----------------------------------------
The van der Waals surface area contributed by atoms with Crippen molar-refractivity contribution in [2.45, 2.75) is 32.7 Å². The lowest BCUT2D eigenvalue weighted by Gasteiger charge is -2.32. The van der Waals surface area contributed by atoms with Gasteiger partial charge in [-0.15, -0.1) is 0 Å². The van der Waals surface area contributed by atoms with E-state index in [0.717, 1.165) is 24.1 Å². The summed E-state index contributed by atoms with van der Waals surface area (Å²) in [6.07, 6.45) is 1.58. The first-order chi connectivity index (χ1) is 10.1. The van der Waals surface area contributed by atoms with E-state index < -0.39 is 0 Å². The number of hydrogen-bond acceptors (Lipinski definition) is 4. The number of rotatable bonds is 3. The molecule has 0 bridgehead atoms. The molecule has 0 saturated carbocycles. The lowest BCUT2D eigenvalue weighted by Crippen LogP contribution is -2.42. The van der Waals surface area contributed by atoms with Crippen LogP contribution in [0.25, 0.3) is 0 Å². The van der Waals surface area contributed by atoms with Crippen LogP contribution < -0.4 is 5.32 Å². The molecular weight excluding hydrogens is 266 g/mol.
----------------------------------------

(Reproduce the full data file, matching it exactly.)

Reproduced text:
The van der Waals surface area contributed by atoms with Crippen molar-refractivity contribution in [2.45, 2.75) is 32.7 Å². The lowest BCUT2D eigenvalue weighted by Gasteiger charge is -2.32. The van der Waals surface area contributed by atoms with Gasteiger partial charge in [-0.15, -0.1) is 0 Å². The van der Waals surface area contributed by atoms with E-state index in [0.717, 1.165) is 24.1 Å². The summed E-state index contributed by atoms with van der Waals surface area (Å²) in [6.07, 6.45) is 1.58. The first-order chi connectivity index (χ1) is 10.1. The van der Waals surface area contributed by atoms with E-state index < -0.39 is 0 Å². The number of hydrogen-bond acceptors (Lipinski definition) is 4. The number of rotatable bonds is 3. The molecule has 0 bridgehead atoms. The molecule has 0 saturated carbocycles. The lowest BCUT2D eigenvalue weighted by Crippen LogP contribution is -2.42. The van der Waals surface area contributed by atoms with Crippen LogP contribution in [0.25, 0.3) is 0 Å². The van der Waals surface area contributed by atoms with Crippen LogP contribution < -0.4 is 5.32 Å². The molecular weight excluding hydrogens is 266 g/mol.